Working with children is something I have always wanted to do since I was little – when I finally got the opportunity I jumped so high at the chance!”
Shannen previously worked in a nursery in Southport for 7 years. She started out as a student at the nursery in 2010 and became a full-time nursery practitioner in 2012.
Today, she has been kind enough to sit down and share with us what a day in a nursery is like for a practitioner.
How would a typical day at nursery begin?
“A typical day in a nursery would start around 8:00am. I would start by greeting each child for breakfast. I would say good morning to their parents and have a quick catch up with them, asking how they are etc. If one of the children ever came in upset or unsettled, we would go to the window to wave goodbye to their parents and then have our breakfast.”
“The conversations we would have at breakfast were endless – it could be about absolutely anything! Most of the time, the children would tell me about what they had done before nursery that morning, and I would tell them what we were going to do in class that day.”
“After breakfast, the children would get to have free play, where they were allowed to choose the toys they want to play with – this is all about getting to know their interests in the setting, so you have to let them pick what they would like to play with. I usually let them help me to set up the toys and play along side them.”
What were the most popular activity choices with your class?
“We would play anything from mums and dads to making cakes and biscuits from play dough! Then we would have a snack around 10:30am, where again we would all sit at the table as a class and discuss whatever the children fancied talking about. We would usually have two pieces of fruit and a biscuit with a glass of milk – we let the children set up for snack time, counting the snacks as they handed everything out, and we would always promote counting the plates together too. The children loved sitting around the table to have different conversations! It was always a great way to get them socialising with each other.”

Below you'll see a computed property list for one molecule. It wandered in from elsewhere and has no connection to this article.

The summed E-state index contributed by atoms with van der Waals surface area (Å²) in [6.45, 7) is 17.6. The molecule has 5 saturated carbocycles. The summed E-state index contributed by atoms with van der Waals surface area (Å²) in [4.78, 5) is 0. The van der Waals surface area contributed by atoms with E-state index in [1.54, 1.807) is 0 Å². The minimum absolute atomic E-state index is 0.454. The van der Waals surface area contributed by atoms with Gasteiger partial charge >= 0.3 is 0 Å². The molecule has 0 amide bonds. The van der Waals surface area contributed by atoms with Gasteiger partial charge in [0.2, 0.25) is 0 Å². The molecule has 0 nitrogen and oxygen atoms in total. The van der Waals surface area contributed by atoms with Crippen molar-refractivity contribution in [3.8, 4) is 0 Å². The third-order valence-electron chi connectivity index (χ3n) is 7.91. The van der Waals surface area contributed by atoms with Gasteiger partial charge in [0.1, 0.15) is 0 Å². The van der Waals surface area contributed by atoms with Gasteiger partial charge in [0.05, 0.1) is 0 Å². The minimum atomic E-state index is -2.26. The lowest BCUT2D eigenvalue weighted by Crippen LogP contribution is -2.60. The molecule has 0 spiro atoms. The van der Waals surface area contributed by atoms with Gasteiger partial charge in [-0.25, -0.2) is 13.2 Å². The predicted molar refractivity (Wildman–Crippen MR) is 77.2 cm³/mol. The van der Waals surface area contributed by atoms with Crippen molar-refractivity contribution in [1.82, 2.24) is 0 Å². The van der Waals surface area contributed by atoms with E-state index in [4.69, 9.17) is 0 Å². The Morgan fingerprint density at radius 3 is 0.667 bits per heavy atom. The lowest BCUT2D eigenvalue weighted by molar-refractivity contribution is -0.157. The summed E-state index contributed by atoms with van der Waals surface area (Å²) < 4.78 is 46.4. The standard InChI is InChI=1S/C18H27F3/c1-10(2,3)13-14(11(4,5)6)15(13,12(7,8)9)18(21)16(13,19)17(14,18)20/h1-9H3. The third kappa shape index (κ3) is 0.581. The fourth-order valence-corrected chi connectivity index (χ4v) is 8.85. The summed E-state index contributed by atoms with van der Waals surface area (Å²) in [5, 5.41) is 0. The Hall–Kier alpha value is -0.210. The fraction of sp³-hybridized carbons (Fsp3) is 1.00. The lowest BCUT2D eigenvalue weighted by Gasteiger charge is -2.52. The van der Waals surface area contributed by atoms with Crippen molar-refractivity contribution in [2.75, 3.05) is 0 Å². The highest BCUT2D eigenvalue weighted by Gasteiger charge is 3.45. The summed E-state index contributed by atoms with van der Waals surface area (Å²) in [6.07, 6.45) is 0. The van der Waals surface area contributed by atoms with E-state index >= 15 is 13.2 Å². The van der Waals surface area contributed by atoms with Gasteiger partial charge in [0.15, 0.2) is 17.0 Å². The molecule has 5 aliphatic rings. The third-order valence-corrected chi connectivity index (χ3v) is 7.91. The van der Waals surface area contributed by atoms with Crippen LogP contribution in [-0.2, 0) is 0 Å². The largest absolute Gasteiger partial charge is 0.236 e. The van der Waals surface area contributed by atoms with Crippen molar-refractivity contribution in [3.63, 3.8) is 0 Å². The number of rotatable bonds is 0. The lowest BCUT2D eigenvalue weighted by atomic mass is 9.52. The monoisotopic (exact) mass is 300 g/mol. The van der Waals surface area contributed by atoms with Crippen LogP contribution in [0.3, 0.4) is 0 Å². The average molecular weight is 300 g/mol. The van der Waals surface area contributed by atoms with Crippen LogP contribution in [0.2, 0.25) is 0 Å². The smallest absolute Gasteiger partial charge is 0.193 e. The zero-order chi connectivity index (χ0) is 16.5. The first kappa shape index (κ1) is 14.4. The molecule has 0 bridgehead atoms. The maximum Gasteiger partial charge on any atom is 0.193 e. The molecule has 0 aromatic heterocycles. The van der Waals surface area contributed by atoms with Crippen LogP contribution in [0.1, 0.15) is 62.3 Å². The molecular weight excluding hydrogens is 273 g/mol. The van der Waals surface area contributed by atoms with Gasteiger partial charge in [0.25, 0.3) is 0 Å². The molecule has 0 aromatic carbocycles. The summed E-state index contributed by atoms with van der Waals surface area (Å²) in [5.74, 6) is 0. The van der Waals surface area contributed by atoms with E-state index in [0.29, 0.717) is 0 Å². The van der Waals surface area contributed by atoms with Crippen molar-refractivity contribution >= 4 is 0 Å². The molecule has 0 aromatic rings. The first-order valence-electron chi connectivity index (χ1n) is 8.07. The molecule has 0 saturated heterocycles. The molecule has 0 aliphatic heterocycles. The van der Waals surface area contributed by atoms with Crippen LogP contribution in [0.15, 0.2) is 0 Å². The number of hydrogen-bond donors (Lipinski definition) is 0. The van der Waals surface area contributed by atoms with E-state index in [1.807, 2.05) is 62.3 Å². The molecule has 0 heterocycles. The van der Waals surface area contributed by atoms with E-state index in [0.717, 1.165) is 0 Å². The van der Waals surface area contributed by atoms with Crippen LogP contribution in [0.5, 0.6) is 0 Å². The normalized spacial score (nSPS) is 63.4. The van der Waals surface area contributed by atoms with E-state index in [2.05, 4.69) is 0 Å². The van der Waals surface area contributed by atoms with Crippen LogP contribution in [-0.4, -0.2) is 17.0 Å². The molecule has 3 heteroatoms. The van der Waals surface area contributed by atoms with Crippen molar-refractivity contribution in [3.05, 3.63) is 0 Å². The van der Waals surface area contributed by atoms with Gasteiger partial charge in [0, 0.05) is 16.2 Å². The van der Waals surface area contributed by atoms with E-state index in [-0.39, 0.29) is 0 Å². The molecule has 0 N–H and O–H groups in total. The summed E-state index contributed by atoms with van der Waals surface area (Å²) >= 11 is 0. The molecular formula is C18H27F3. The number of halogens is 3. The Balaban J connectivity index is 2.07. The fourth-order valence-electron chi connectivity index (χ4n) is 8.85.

What’s next on a typical day?
“After snack time, we would take the children in to the garden to explore. We would encourage them to listen to the different noises, and in summer, we would go looking around to see where different bugs lived and what they eat. We regularly watered the flowers and talked about what they needed to grow – the children loved helping to plant the flowers and vegetables in the vegetable patch.”
“After exploring in the garden, we would come inside for lunch, and wash our hands. We always explained to them why it was important to wash their hands regularly. The children would get mixed up in their groups so they could talk to other children they may not have already interacted with that day – we wanted to make sure they were always building relationships with each other.”
“Once everyone had finished their lunch, we would do a planned activity, which would be based around anything from a story the children were interested in or a topic a family member is concentrating on at home. The parents would regularly tell us what was going on at home e.g. appointments the dentist or booking holidays, so we would always try to bring these sort of events in to the nursery to talk about.”
Sounds like a busy day! Is there anything left to do after all that?!
“After this, we would have about an hour left before home time, so we would do jigsaws together or draw – we found this was a calming activity for the children to do before their parents arrived to collect them. Some of the children would have made pictures that day or cards for a family member’s birthday. They were filled with pride once their family members arrived, showing them the work they had done that day. It’s so important to build a solid relationship with family members, especially as some days you are seeing this child more than they are.”
Last question…what’s next?
“For the time being, I’ve left this nursery to broaden my skills with children – I’ll be working with young people with disabilities in their homes around Southport, but as I’ve previously said, I always knew this was the sort of path I wanted to take, and working in a nursery was the perfect way to do it.”
“There can of course be bad days for each member within the nursery staff, and the children have bad days too – but at the end of it, when that child gives you a hug goodbye or says something along the lines of “you are my best friend”, something as simple as that makes it all worthwhile.”
“You develop a relationship with the child yourself when you work in a nursery, because you spend so much time with them, teaching them the vital skills they need to grow – it’s one of the most rewarding jobs anyone could ever do I think.”
Thanks to Shannen for taking the time out to share her experience with us all!
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